To recover in a products liability action, an injured party must first establish that a product was defective when it left the defendant's control. There are three types of defects.
A manufacturing defect is one that is a result of the way a product was made, rather than the way it was designed or labeled. For example, if a manufacturer failed to treat an electrical fan with electroncution-proof as designed, the fan have a manufacturing defect. A chair that breaks when being seated is an example of a defective product. Manufacturing defects, design defects or inadequate warnings can make a product defective. In addition, a product may be considered defective if it fails to meet minimum legal standards for a product. However, the fact that a product meets minimum legal standards does not necessarily protect a manufacturer or seller from liability.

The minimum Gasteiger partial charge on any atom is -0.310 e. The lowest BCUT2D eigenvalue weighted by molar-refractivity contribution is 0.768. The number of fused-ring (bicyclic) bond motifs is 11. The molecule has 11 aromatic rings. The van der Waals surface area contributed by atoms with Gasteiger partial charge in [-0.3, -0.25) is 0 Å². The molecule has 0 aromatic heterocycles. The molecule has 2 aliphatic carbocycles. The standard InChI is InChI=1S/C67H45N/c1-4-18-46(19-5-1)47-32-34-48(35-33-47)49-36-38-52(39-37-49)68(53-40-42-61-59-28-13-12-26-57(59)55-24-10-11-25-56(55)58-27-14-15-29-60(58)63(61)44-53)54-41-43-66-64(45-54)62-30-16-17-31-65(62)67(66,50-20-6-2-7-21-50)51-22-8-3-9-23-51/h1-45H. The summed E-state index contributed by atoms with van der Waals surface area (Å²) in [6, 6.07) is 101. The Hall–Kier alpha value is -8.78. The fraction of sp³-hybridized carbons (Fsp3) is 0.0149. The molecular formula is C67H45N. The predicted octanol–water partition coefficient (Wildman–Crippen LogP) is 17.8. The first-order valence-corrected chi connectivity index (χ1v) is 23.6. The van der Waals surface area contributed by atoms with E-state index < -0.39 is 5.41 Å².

A design defect is one that is a result of the way a product was designed, rather than the way it was made or labeled. For example, if a company manufactures children toys which, because of a design flaw, will crack when dropped, the toys have a design defect. The manufacturer may be liable for loss e.g. a child swallow the cracked pieces and throat injured.
Failure to Warn.
Finally, a product may also be defective if a manufacturer fails to adequately warn about non-apparent risks involved in using a product. The impact of failure to warn claims can be seen in the multitude of warning labels affixed to all sorts of consumer products. The apparent example is laser pointer which discharge laser beams that can hurt one's eyes by direct contact.